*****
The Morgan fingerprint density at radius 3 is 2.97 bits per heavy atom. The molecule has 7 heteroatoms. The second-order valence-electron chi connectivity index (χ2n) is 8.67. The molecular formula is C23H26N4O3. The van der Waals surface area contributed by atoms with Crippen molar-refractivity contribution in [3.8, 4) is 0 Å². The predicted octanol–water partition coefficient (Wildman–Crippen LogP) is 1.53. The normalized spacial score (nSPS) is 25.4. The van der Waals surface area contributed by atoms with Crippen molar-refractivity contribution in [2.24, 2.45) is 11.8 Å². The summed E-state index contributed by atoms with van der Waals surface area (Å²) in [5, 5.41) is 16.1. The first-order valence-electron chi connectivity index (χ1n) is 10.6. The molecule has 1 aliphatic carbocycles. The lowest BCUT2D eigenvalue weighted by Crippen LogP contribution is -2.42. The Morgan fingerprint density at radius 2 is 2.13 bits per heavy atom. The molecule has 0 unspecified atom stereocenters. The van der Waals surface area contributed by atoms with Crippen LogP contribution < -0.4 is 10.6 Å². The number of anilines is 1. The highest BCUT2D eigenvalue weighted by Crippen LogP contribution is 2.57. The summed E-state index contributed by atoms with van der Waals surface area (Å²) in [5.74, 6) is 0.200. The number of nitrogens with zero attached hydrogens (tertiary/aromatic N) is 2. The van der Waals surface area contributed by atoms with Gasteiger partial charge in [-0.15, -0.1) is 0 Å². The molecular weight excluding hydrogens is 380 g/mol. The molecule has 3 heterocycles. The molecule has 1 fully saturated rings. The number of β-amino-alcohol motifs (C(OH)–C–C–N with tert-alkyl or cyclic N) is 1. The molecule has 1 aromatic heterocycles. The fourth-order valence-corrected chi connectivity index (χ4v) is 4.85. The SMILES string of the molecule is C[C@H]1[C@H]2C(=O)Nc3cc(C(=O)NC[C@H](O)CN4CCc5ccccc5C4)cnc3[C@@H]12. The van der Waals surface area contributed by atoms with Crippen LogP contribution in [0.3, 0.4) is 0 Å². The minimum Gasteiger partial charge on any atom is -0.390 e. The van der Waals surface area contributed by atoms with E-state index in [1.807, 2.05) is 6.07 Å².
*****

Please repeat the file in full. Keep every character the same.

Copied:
The Morgan fingerprint density at radius 3 is 2.97 bits per heavy atom. The molecule has 7 heteroatoms. The second-order valence-electron chi connectivity index (χ2n) is 8.67. The molecular formula is C23H26N4O3. The van der Waals surface area contributed by atoms with Crippen molar-refractivity contribution in [3.8, 4) is 0 Å². The predicted octanol–water partition coefficient (Wildman–Crippen LogP) is 1.53. The normalized spacial score (nSPS) is 25.4. The van der Waals surface area contributed by atoms with Crippen molar-refractivity contribution in [2.24, 2.45) is 11.8 Å². The summed E-state index contributed by atoms with van der Waals surface area (Å²) in [5, 5.41) is 16.1. The first-order valence-electron chi connectivity index (χ1n) is 10.6. The molecule has 1 aliphatic carbocycles. The lowest BCUT2D eigenvalue weighted by Crippen LogP contribution is -2.42. The Morgan fingerprint density at radius 2 is 2.13 bits per heavy atom. The molecule has 0 unspecified atom stereocenters. The van der Waals surface area contributed by atoms with Crippen LogP contribution < -0.4 is 10.6 Å². The number of anilines is 1. The highest BCUT2D eigenvalue weighted by Crippen LogP contribution is 2.57. The summed E-state index contributed by atoms with van der Waals surface area (Å²) in [5.74, 6) is 0.200. The number of nitrogens with zero attached hydrogens (tertiary/aromatic N) is 2. The van der Waals surface area contributed by atoms with Gasteiger partial charge in [-0.15, -0.1) is 0 Å². The molecular weight excluding hydrogens is 380 g/mol. The molecule has 3 heterocycles. The molecule has 1 fully saturated rings. The number of β-amino-alcohol motifs (C(OH)–C–C–N with tert-alkyl or cyclic N) is 1. The molecule has 1 aromatic heterocycles. The fourth-order valence-corrected chi connectivity index (χ4v) is 4.85. The SMILES string of the molecule is C[C@H]1[C@H]2C(=O)Nc3cc(C(=O)NC[C@H](O)CN4CCc5ccccc5C4)cnc3[C@@H]12. The van der Waals surface area contributed by atoms with Crippen LogP contribution in [0.3, 0.4) is 0 Å². The minimum Gasteiger partial charge on any atom is -0.390 e. The van der Waals surface area contributed by atoms with E-state index in [1.807, 2.05) is 6.07 Å².